Hello My Cakers Bakers and Beauties!
This is the first post about the (birthday holiday) I took with my Husband to the United States in May 2014- we went to 4 different cities/towns in 3 different States, so since I’m prone to writing long posts anyway I decided to split the trip into 3 posts and try to keep each post relatively short and sweet. *Someone* forgot to bring the memory card for our proper camera and decided not to buy one while we were away so all of my photos/videos were taken on my Samsung Galaxy S4. I would apologise for the picture quality but I think that my little phone did really well!
I know that the title of this post is not grammatically correct, “proper French”, it is Cajun French phrase which has been literally translated from the English “Let the Good Times Roll!”
In this case “roll” is quite literal…
If you haven’t figured it out already our first stop was the Crescent City aka New Orleans!
We arrived in the dead of night and the first thing that hit us was the heat and humidity, I wasn’t complaining though!
For the duration of this holiday my Husband (who shall be also referred to as “H”or “Hubby”) happened to be in a wheelchair, a manual collapsible wheelchair that he was not able to operate alone which meant that I was pushing him in the wheelchair for the majority of the time.
We stayed in the Crowne Plaza Astor Hotel on Canal St which is on the edge of the famous French Quarter, the hotel is actually on the corner of Canal/Bourbon street so we had an interesting view in the evenings from the balcony in the hotel.
View from hotel balcony
On our first full day in N’awlins we discovered that the French Quarter is not really wheelchair accessible, the paving is atrocious! The Paving slabs are not at an even height and in some places the paving slabs were not present! Instead there were large holes full of broken glass and murky liquid from the previous night’s activities, it was very, very difficult for us to navigate the streets of the French Quarter and we often had to cross the street because of hazards and obstacles on our side of the street, on Bourbon St particularly we had to cross back and forth about 12 times, because of this we did not experience any of the night life the FQ has to offer, the pavements and roads get very crowded with rowdy and often
roaring drunk tipsy tourists at night so we decided that it wasn’t worth the hassle.
Despite only venturing out during the day we had an amazing time in New Orleans and we will definitely be going back.
Just in case you are new to my blog I have to mention that I love food, not just baked goods but practically everything (except cheese)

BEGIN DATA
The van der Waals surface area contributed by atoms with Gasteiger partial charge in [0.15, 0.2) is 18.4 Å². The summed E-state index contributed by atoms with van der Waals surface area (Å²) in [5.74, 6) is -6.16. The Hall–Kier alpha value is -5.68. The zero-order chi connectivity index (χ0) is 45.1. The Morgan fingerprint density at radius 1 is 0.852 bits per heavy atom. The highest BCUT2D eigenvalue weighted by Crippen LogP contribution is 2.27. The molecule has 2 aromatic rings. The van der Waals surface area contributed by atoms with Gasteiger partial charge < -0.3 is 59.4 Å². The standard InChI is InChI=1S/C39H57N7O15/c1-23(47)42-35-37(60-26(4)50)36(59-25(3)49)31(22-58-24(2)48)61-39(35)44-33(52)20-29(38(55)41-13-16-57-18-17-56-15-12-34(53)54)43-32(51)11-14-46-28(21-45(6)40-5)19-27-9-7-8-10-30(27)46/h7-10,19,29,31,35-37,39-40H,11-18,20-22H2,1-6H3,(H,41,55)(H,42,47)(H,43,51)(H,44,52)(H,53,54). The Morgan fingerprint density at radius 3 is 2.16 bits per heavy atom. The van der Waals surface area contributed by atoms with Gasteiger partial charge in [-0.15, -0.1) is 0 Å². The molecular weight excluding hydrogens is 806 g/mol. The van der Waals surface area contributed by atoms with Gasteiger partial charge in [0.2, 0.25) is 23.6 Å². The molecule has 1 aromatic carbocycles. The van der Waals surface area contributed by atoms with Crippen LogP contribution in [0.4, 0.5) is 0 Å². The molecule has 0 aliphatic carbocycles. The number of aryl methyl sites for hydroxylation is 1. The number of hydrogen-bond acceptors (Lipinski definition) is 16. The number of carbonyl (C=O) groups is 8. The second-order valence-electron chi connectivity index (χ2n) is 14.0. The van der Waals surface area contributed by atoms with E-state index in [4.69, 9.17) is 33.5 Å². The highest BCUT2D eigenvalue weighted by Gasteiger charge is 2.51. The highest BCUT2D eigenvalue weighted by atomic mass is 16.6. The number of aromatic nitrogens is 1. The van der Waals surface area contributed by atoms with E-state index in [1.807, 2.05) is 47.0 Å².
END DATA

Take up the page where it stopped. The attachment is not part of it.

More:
Without further ado I present to you a small selection of the best food we ate in NOLA (New Orleans, LouisianA) and some of the places we visited during our 3 day stop over.
We had beignets and chocolate milk/ Café au lait in Café du Monde on Decatur Street,
I was enjoying my choccy milk until… I read the ingredients and discovered it had High Fructose Corn Syrup in it, I can’t get into why HFCS is so bad for you but Google it if you don’t believe me. HFCS is evil and I avoid it like the plague.
We listened to live Jazz in Jackson Square.
We visited St Louis Cathedral the oldest (active) Cathedral in North America,
We went on the Riverside Walk beside the Mississippi River
(This was the most accessible part of the FQ the paving was smooth and even)
The Mighty Mississippi
Frozen Chocolate dipped Bananas from a street vendor. Yummy!
We ate a Seafood Platter at Deanie’s Seafood and had cocktails including NOLA’s most famous cocktail, the Hurricane.
I wanted it grilled, hubby wanted it fried – guess who won? At least I got my veggies even though they were not even on the menu & I had to make a special order!
My “Ice Cream Martini” to the left Hubby’s “Hurricane” to the right.
Crawfish Boil! @ The Original French Market Restaurant and Bar, the ground floor is accessible but the toilets are on 3rd floor !!!(another Hurricane – this one was better I suspect the Deanies one had HFCS & E numbers in it!)
We did try to shop in the actual French Market but I was disappointed in the stalls. On the 3 separate occasions we visited the market not one vendor was selling locally made/crafted souvenirs, everything was made in China or other Asian countries, I have nothing against China and when I visit there I will be happy to purchase souvenirs made there.
So tasty, boiled in a seasoned and peppery hot base.
We also visited the beautiful and historic Louis Armstong Park,
the park was also wheelchair accessible with lots of smooth flat surfaces but there was also a lot of gravel.
We also took the streetcar out of the FQ to the Garden District, the streetcar wasn’t really accessible at all, but H could walk a little bit so the streetcar operators helped me fold the wheelchair and stow it behind the driver’s seat.